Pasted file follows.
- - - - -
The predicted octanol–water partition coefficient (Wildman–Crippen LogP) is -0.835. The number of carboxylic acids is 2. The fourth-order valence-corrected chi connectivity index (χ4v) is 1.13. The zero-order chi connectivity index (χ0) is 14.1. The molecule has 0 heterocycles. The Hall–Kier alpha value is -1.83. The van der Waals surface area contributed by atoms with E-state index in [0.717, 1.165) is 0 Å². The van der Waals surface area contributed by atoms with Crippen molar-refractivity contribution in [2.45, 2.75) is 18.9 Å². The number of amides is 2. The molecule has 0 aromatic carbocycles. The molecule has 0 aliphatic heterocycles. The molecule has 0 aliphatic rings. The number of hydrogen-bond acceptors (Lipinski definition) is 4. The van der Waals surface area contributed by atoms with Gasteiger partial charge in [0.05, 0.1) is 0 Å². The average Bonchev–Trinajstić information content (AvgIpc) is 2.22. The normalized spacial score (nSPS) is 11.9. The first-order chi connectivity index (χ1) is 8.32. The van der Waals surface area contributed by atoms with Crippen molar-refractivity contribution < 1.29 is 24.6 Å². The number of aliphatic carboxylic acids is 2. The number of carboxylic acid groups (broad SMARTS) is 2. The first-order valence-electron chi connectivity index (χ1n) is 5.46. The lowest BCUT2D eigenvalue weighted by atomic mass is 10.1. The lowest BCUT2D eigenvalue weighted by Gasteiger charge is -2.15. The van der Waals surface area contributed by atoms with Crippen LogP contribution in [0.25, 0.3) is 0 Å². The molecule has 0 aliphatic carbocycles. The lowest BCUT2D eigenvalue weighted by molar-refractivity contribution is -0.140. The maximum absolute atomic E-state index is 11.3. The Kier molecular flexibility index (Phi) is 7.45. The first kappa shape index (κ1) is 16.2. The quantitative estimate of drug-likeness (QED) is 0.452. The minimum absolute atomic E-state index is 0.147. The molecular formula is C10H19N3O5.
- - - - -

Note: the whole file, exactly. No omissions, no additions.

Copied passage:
The predicted octanol–water partition coefficient (Wildman–Crippen LogP) is -0.835. The number of carboxylic acids is 2. The fourth-order valence-corrected chi connectivity index (χ4v) is 1.13. The zero-order chi connectivity index (χ0) is 14.1. The molecule has 0 heterocycles. The Hall–Kier alpha value is -1.83. The van der Waals surface area contributed by atoms with E-state index in [0.717, 1.165) is 0 Å². The van der Waals surface area contributed by atoms with Crippen molar-refractivity contribution in [2.45, 2.75) is 18.9 Å². The number of amides is 2. The molecule has 0 aromatic carbocycles. The molecule has 0 aliphatic heterocycles. The molecule has 0 aliphatic rings. The number of hydrogen-bond acceptors (Lipinski definition) is 4. The van der Waals surface area contributed by atoms with Gasteiger partial charge in [0.05, 0.1) is 0 Å². The average Bonchev–Trinajstić information content (AvgIpc) is 2.22. The normalized spacial score (nSPS) is 11.9. The first-order chi connectivity index (χ1) is 8.32. The van der Waals surface area contributed by atoms with Crippen molar-refractivity contribution < 1.29 is 24.6 Å². The number of aliphatic carboxylic acids is 2. The number of carboxylic acid groups (broad SMARTS) is 2. The first-order valence-electron chi connectivity index (χ1n) is 5.46. The lowest BCUT2D eigenvalue weighted by atomic mass is 10.1. The lowest BCUT2D eigenvalue weighted by Gasteiger charge is -2.15. The van der Waals surface area contributed by atoms with Crippen LogP contribution in [0.25, 0.3) is 0 Å². The molecule has 0 aliphatic carbocycles. The lowest BCUT2D eigenvalue weighted by molar-refractivity contribution is -0.140. The maximum absolute atomic E-state index is 11.3. The Kier molecular flexibility index (Phi) is 7.45. The first kappa shape index (κ1) is 16.2. The quantitative estimate of drug-likeness (QED) is 0.452. The minimum absolute atomic E-state index is 0.147. The molecular formula is C10H19N3O5.